The difference in reduction of pancreatic volume between PG and PJ after PD during a long-term follow-up has been almost un known before now. We could find only one similar study. Tomimaru et al. compared the change of parenchymal thickness between PG and PJ preoperatively and 2 years after PD. They found a significant thickness reduction of 46.0% in the PG group and 22.4% in the PJ group. There was a statistically significant difference in reduction rate between the groups. In this study, there was more volume reduction in the PG group than in the PJ group during the 6 months after surgery. On the other hand, there was no significant difference between the PG and PJ groups in the overall volume reduction of the pancreatic remnant for 5 years after PD. This is a conclusion very different from our analysis results. We think that this discrepancy may have resulted from differences in the follow-up period and method for calculating pancreas volume. Although measurement of parenchymal thickness can be used to estimate the volume of the pancreatic remnant, it is not an exact volume calculation. Therefore, the two studies cannot be compared equally.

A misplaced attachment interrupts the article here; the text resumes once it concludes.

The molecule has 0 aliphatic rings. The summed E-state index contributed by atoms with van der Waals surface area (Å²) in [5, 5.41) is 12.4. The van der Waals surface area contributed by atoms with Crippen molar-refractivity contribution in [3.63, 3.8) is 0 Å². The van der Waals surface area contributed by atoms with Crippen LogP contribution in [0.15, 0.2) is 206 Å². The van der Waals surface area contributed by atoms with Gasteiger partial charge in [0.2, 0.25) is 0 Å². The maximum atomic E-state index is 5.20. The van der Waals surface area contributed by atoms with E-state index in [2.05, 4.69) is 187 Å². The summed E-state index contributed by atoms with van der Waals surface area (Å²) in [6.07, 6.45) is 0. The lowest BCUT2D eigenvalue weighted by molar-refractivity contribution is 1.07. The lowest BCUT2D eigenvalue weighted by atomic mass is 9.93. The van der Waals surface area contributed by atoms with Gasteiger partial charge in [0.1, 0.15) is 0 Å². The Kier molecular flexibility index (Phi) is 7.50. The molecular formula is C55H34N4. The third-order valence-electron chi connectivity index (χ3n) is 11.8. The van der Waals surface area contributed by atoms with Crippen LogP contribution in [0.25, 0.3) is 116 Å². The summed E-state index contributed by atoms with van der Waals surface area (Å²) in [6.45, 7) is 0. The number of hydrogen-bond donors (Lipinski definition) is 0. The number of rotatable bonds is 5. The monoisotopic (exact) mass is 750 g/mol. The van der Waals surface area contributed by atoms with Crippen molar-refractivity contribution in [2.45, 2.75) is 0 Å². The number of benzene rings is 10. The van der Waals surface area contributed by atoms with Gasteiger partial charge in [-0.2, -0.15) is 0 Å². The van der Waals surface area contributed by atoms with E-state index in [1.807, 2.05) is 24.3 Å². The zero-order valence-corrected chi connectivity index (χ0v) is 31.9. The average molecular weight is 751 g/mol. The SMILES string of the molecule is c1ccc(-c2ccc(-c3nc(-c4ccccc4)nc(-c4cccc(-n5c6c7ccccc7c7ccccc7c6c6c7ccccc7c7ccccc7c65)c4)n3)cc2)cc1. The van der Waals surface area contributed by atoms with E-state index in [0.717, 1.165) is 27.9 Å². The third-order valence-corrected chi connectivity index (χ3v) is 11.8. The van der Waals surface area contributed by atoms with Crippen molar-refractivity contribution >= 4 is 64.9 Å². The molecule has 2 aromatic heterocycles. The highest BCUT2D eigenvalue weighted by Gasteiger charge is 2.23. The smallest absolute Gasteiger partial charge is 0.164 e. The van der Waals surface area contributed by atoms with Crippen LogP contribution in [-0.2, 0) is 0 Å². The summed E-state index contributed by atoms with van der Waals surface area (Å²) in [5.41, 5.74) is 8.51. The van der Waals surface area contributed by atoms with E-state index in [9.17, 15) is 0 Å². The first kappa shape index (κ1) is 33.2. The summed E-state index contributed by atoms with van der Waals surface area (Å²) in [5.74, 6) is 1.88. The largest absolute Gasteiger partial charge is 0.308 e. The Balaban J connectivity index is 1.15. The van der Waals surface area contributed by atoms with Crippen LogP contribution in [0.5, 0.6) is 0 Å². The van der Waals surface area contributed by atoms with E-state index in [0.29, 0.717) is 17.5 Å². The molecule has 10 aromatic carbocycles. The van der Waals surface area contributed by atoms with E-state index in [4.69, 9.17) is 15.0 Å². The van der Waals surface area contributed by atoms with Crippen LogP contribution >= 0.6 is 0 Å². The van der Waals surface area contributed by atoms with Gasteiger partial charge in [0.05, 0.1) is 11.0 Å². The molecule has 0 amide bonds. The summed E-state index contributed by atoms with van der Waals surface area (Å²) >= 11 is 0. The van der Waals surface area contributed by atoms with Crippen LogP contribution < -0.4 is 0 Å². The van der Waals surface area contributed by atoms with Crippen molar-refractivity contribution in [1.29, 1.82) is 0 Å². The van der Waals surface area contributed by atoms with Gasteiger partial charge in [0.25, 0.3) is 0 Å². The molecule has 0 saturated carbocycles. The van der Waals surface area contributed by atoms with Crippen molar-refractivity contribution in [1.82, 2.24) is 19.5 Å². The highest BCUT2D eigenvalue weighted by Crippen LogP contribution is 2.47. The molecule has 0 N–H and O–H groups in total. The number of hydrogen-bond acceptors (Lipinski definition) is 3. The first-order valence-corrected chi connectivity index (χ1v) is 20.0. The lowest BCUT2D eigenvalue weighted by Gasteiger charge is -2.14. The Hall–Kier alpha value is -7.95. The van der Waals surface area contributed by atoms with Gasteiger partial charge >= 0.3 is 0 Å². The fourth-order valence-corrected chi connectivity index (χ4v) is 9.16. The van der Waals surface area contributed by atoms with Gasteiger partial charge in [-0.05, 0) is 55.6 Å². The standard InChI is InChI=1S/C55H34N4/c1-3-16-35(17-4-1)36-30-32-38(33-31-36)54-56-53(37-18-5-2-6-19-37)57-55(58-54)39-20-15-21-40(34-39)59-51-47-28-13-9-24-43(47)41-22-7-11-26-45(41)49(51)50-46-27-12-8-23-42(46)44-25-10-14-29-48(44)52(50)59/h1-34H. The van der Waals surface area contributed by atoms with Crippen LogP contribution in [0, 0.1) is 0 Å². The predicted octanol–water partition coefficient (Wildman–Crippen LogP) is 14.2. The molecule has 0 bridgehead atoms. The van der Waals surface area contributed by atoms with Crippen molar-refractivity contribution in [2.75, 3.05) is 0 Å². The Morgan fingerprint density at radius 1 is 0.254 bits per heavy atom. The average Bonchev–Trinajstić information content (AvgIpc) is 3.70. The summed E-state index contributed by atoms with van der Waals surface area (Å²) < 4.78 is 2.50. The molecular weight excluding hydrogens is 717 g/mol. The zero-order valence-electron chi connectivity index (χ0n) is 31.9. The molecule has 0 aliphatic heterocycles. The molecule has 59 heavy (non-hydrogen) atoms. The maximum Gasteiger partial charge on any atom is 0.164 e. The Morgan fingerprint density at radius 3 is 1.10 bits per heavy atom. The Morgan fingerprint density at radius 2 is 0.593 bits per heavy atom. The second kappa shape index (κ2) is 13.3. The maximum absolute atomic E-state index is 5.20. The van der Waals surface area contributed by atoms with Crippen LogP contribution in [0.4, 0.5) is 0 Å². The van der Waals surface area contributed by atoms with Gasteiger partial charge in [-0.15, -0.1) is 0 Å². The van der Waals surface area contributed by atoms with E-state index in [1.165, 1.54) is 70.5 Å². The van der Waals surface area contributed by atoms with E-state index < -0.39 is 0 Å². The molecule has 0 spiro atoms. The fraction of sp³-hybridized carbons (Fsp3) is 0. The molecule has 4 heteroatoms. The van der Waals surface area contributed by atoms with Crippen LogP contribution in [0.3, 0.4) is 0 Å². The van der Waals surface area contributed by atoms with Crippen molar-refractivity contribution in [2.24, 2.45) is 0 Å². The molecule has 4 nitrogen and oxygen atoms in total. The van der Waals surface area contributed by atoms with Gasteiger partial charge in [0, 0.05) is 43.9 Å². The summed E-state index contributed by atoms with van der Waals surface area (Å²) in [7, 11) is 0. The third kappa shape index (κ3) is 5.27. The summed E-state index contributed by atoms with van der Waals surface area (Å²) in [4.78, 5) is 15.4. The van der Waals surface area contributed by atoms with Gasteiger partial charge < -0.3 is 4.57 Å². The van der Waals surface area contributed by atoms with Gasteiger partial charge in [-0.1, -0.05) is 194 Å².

In contrast to the situation with PJ anastomosis, the pancreatic duct in PG anastomosis is repeatedly exposed to food material mixed with gastric juice. That environment can facilitate recurrent pancreatic duct obstruction following PDD for a long time. Our results showed that pancreatic duct size increased significantly more in the PG group than in the PJ group for 5 years after surgery. Tomimaru et al. reported similar results. They compared the change of the main pancreatic duct (MPD) diameter between the PG and PJ groups preoperatively and at 2 years after PD. Their study showed that MPD diameter significantly increased more in the PG group than in the PJ group at 2 years after surgery (17).